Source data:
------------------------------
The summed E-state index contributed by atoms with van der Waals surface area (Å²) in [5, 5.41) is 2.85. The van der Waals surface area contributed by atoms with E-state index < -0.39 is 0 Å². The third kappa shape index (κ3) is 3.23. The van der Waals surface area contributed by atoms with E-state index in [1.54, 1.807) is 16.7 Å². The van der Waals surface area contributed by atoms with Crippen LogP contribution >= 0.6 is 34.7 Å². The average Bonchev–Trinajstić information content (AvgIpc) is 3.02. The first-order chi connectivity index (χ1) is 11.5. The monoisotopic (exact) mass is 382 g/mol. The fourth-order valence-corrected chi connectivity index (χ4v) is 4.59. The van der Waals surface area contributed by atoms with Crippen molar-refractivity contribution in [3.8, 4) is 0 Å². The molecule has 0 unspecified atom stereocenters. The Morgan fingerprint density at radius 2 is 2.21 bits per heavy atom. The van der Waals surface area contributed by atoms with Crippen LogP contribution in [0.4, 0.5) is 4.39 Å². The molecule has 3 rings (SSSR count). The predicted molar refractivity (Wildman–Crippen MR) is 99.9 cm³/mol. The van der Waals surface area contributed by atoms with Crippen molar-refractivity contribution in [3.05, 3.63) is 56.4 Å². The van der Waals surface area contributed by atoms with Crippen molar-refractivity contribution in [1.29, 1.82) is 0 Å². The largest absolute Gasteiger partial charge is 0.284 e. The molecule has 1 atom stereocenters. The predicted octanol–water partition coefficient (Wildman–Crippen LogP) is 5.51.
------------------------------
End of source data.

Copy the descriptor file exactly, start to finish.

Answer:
The summed E-state index contributed by atoms with van der Waals surface area (Å²) in [5, 5.41) is 2.85. The van der Waals surface area contributed by atoms with E-state index < -0.39 is 0 Å². The third kappa shape index (κ3) is 3.23. The van der Waals surface area contributed by atoms with E-state index in [1.54, 1.807) is 16.7 Å². The van der Waals surface area contributed by atoms with Crippen LogP contribution >= 0.6 is 34.7 Å². The average Bonchev–Trinajstić information content (AvgIpc) is 3.02. The first-order chi connectivity index (χ1) is 11.5. The monoisotopic (exact) mass is 382 g/mol. The fourth-order valence-corrected chi connectivity index (χ4v) is 4.59. The van der Waals surface area contributed by atoms with Crippen molar-refractivity contribution in [3.8, 4) is 0 Å². The molecule has 0 unspecified atom stereocenters. The Morgan fingerprint density at radius 2 is 2.21 bits per heavy atom. The van der Waals surface area contributed by atoms with Crippen LogP contribution in [0.4, 0.5) is 4.39 Å². The molecule has 3 rings (SSSR count). The predicted molar refractivity (Wildman–Crippen MR) is 99.9 cm³/mol. The van der Waals surface area contributed by atoms with Crippen molar-refractivity contribution in [3.05, 3.63) is 56.4 Å². The van der Waals surface area contributed by atoms with Crippen molar-refractivity contribution in [1.29, 1.82) is 0 Å². The largest absolute Gasteiger partial charge is 0.284 e. The molecule has 1 atom stereocenters. The predicted octanol–water partition coefficient (Wildman–Crippen LogP) is 5.51.